UCD has long recognized that the high cost of housing in the region can negatively impact faculty recruitment and has developed programs to assist faculty in buying a home (not restricted to Davis homes).
The programs include a taxable housing stipend at the time of recruitment that can be used to buy a home, mortgage interest rates below prevailing rates, and an ability to buy certain homes at below prevailing home prices.
Whether similar programs are feasible for Davis K-12 teachers should be explored and their relative costs evaluated. Other districts such as Los Angeles have attempted to provide affordable housing for teachers with mixed success (www.laschoolreport.com). Such efforts could be examined for guidance as to what might or might not work. At a minimum, data should be collected on why teachers live outside of the district so that trends can be monitored and short- to long-term impacts on the District can be assessed.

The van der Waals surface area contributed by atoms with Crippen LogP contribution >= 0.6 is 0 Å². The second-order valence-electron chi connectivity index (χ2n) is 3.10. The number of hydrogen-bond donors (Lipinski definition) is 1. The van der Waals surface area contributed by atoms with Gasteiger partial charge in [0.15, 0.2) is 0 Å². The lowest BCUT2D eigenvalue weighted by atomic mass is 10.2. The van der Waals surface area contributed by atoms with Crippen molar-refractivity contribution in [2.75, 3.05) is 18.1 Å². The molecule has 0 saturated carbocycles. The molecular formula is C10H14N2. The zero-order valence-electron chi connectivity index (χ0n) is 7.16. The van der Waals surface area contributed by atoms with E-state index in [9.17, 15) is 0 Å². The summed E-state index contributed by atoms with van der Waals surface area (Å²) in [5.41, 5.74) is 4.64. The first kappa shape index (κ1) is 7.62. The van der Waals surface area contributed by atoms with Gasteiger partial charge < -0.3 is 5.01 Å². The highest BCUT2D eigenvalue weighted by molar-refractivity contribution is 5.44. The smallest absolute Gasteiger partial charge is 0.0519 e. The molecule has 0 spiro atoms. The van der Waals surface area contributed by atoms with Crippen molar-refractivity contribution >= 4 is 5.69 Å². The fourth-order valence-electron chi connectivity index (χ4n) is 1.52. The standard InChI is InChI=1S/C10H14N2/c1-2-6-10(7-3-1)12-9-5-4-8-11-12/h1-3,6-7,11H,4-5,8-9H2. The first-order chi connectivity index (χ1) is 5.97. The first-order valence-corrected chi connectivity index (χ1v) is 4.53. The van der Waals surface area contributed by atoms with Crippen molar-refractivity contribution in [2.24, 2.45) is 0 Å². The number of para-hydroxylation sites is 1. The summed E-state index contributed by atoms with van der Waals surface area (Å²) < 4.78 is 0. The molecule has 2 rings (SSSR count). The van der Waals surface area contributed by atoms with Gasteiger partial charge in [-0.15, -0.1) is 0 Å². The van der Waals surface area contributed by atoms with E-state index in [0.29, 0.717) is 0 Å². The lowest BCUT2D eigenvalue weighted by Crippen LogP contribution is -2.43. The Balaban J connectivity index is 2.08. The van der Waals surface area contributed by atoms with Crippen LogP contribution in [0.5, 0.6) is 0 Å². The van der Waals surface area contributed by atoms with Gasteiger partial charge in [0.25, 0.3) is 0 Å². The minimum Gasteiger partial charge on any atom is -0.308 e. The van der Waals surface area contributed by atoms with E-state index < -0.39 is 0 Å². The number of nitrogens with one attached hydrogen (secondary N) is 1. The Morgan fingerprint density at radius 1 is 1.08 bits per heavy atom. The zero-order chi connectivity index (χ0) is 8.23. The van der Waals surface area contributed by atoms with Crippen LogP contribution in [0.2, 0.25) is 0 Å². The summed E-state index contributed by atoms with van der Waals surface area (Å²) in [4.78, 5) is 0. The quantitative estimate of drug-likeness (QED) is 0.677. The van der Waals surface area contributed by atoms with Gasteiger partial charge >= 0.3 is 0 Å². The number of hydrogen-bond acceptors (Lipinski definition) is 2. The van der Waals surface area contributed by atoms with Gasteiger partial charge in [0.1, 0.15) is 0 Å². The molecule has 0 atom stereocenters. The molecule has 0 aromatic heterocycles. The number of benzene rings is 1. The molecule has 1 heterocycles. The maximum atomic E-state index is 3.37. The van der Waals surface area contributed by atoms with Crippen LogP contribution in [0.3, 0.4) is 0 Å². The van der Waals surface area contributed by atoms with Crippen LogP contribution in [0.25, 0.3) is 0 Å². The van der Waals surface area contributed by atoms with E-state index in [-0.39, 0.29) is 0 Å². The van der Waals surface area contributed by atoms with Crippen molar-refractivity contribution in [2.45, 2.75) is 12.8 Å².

Useful data will likely be collected as part of the District’s Local Control Accountability Plan (LCAP) to assess teacher retention. However, using data collected over the next few years will likely result in a baseline that does not take into account long-term District trends.
One simple, cost-effective idea worth exploring would be to work with local real estate agents to give teachers early notice of available housing so that they don’t lose out in our fast-paced, competitive housing market.
Some might argue that focusing only on affordable housing for teachers is unfair given the difficulties that many others have finding good, affordable housing. However, given the critical role that our teachers and schools play in maintaining a strong community, an attempt should be made to provide viable options for them to live in the community in which they teach. This will help recruit and retain good teachers. As a School Board member, I would strive to bring knowledgeable people together to see if creative, cost-effective solutions can be found to address a District problem that I believe is significant.